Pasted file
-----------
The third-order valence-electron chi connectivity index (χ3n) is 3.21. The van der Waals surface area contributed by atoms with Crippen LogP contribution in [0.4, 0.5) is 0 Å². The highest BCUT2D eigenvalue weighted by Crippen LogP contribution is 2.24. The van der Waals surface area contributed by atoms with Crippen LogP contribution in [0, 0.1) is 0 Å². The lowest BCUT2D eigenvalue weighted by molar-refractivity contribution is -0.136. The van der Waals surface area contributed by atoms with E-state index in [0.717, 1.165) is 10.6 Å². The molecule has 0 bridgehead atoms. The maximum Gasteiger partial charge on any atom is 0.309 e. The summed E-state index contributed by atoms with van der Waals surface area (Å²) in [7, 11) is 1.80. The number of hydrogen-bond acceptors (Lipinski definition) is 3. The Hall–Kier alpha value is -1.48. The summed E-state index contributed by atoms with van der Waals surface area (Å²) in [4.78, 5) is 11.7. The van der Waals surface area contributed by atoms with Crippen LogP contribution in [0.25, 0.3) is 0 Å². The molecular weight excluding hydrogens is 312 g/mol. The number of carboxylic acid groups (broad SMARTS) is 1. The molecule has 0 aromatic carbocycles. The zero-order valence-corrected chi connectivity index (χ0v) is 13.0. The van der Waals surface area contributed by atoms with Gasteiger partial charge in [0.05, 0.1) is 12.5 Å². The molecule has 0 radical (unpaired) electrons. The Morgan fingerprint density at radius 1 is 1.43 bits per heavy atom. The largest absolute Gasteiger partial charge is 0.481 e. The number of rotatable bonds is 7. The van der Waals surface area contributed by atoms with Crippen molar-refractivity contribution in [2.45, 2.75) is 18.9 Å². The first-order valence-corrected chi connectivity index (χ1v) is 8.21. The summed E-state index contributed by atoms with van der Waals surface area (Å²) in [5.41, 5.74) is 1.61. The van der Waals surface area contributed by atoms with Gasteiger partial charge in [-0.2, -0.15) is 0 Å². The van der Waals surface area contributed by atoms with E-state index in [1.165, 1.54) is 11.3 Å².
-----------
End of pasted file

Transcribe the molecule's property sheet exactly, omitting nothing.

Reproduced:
The third-order valence-electron chi connectivity index (χ3n) is 3.21. The van der Waals surface area contributed by atoms with Crippen LogP contribution in [0.4, 0.5) is 0 Å². The highest BCUT2D eigenvalue weighted by Crippen LogP contribution is 2.24. The van der Waals surface area contributed by atoms with Crippen LogP contribution in [0, 0.1) is 0 Å². The lowest BCUT2D eigenvalue weighted by molar-refractivity contribution is -0.136. The van der Waals surface area contributed by atoms with E-state index in [0.717, 1.165) is 10.6 Å². The molecule has 0 bridgehead atoms. The maximum Gasteiger partial charge on any atom is 0.309 e. The summed E-state index contributed by atoms with van der Waals surface area (Å²) in [7, 11) is 1.80. The number of hydrogen-bond acceptors (Lipinski definition) is 3. The Hall–Kier alpha value is -1.48. The summed E-state index contributed by atoms with van der Waals surface area (Å²) in [4.78, 5) is 11.7. The van der Waals surface area contributed by atoms with Crippen LogP contribution in [0.25, 0.3) is 0 Å². The molecular weight excluding hydrogens is 312 g/mol. The number of carboxylic acid groups (broad SMARTS) is 1. The molecule has 0 aromatic carbocycles. The zero-order valence-corrected chi connectivity index (χ0v) is 13.0. The van der Waals surface area contributed by atoms with Gasteiger partial charge in [0.05, 0.1) is 12.5 Å². The molecule has 0 radical (unpaired) electrons. The Morgan fingerprint density at radius 1 is 1.43 bits per heavy atom. The largest absolute Gasteiger partial charge is 0.481 e. The number of rotatable bonds is 7. The van der Waals surface area contributed by atoms with Crippen molar-refractivity contribution in [2.45, 2.75) is 18.9 Å². The first-order valence-corrected chi connectivity index (χ1v) is 8.21. The summed E-state index contributed by atoms with van der Waals surface area (Å²) in [5.41, 5.74) is 1.61. The van der Waals surface area contributed by atoms with Gasteiger partial charge in [-0.2, -0.15) is 0 Å². The van der Waals surface area contributed by atoms with E-state index in [1.165, 1.54) is 11.3 Å².